Dampness underfoot...
That a soggy rag I see?
It's a clean skid mark!

I should preface this post with two main points:

  1. No, I did not get any compensation from any person or entity for writing this post. This post only reflects my personal opinions and is not in any way sponsored
  2. No one should ever buy the ALEE mopping robot. It is terrible.

I really enjoy watching and doing teardowns of random stuff. Two of my favorite Youtube channels are AvE and bigclivedotcom (AvE's Juicero video is amazing). For electromechanical stuff, it's always a great learning experience to see how engineers designed for assembly, wiring, and actuator selection. Even for simpler for stuff, it's cool to see how the design cut corners and squeezed out more functionality with less. Products off of Aliexpress are great examples of that last point. Funds permitting, I'm hoping from here on out to regularly buy stuff that catch my eye and break them down to see how they work.

The ALEE mopping robot is a mobile unit that drags a wet rag on the floor, available for $85-ish USD on Aliexpress. There's a water reservoir you fill up that slowly drips onto a cloth sleeve covering the bottom of the robot, and when you turn it on, it seems to bounce back and forth across your room similar to how the OG roombas used to pseudo-randomly traverse rooms back in the day. At the time of purchasing, I didn't see any obvious sensors mounted on the robot, and my limited research only turned up this little wheeled module as a replaceable drive unit. I had originally thought that maybe there's be some nifty interior suspension for bump detection, or some utilization of the active rotation of the mop as part of the drive. The truth is a lot dumber but also (imo) a lot more amazing.

The "Cleaning" Behavior

The Guts

There's one motor. That's it, and it's a teeny motor without any encoders. The drive module isn't some sort of tiny differential drive with concentric shafts or anything. It's just a bevel gear transmission that runs both wheels at the same rate. The detachable wheel-pair and actuator are mounted to a central panel that's spring-loaded vertically at four points relative to the outer body. The outer body enclosing the water tank and electronics can only translate slightly up/down (with minimal parasitic motion in xy due to assembly clearances). There's no rotation of the outer body and drive assembly, though the wheel-pair will spin freely when the wheels aren't contacting the ground. The actuator itself has an initial belt drive but then a standard spur drive transmission afterwards. The belt presumably is to absorb some of the impact when the bot body bumps into stuff.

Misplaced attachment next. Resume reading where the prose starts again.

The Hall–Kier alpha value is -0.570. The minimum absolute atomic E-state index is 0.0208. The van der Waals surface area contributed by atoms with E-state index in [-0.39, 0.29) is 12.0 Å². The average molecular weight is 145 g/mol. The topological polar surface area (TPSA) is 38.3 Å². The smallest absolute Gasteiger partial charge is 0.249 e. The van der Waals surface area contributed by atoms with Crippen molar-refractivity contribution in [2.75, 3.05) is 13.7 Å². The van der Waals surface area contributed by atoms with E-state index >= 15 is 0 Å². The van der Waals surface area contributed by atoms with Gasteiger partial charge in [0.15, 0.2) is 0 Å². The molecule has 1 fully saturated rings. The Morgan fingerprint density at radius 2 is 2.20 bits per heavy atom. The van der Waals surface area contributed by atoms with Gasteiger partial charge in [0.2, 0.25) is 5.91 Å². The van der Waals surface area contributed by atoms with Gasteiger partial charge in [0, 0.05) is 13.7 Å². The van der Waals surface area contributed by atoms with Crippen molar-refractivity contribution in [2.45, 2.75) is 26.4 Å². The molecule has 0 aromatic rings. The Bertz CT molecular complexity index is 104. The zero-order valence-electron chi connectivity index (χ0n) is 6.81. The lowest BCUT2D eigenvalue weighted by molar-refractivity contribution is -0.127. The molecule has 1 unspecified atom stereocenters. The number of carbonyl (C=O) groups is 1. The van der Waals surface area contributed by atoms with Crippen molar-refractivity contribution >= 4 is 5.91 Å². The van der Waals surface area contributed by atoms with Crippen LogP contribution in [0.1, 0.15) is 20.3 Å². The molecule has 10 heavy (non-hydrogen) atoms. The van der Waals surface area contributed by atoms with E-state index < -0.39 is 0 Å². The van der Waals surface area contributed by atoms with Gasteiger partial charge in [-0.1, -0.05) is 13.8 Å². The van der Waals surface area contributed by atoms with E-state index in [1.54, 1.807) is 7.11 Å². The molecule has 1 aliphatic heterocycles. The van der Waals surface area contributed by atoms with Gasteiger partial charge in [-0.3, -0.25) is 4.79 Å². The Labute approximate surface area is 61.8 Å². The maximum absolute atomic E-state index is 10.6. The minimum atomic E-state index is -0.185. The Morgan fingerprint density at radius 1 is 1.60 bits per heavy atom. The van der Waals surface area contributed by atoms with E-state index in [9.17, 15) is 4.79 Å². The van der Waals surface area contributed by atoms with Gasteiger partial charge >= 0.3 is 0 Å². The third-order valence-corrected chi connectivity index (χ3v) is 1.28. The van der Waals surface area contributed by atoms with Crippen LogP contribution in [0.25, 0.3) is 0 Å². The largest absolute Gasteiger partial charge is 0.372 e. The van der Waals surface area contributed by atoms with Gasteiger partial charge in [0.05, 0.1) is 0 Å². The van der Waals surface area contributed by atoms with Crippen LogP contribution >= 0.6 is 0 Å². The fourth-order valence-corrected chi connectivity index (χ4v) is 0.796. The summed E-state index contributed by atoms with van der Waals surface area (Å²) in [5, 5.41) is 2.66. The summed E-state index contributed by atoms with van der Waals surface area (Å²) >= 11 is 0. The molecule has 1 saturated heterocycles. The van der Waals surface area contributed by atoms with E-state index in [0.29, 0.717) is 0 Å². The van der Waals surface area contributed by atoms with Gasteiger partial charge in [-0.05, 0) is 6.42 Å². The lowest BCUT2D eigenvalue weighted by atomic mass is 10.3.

The Drive Mechanics

I should note that I'm guessing at some of the behavior here. Like I mentioned above, there's no bumper or proximity sensors. In playing around with the wheel-pair, you can (sort of) see below how it changes direction once you forcibly stall it. My guess is that the "navigation" of the bot, so-to-speak, is limited to changing direction once a current spike is detected. That's all the control board does (aside from playing back a cute intro dialogue in Chinese).

So how does this thing do anything more than just run back and forth? Three points make a plane, and we have at least two reaction torques at work: the torque from the two wheels rotating, and the torque at the bevel gear. If I were to hold onto just the wheel pair and not allow it to touch the ground, the entire body of the bot would spin at the point where the wheel pair attaches to the body. With the wheels on the ground, the bot body is tilted back due to the drive wheels to form that 3rd point. Assuming the wheels don't slip, there will be some net rotation of the bot body relative to the direction of the travel dictated by the wheel pair, and that gives us the primary "cleaning" motion of the cloth pad. The four springs change how the two wheels grip the ground during collisions, which presumably is sufficient to generate some minute turning behavior such that this thing doesn't just bounce back and forth in a straight path between walls.

It's fascinating that this thing is able to achieve something that even somewhat resembles a cleaning/scrubbing motion profile with just a single motor. I'm both astounded at the cleverness of the mechanism and disappointed that I so easily shelled out $85 for it.

Again, don't buy this.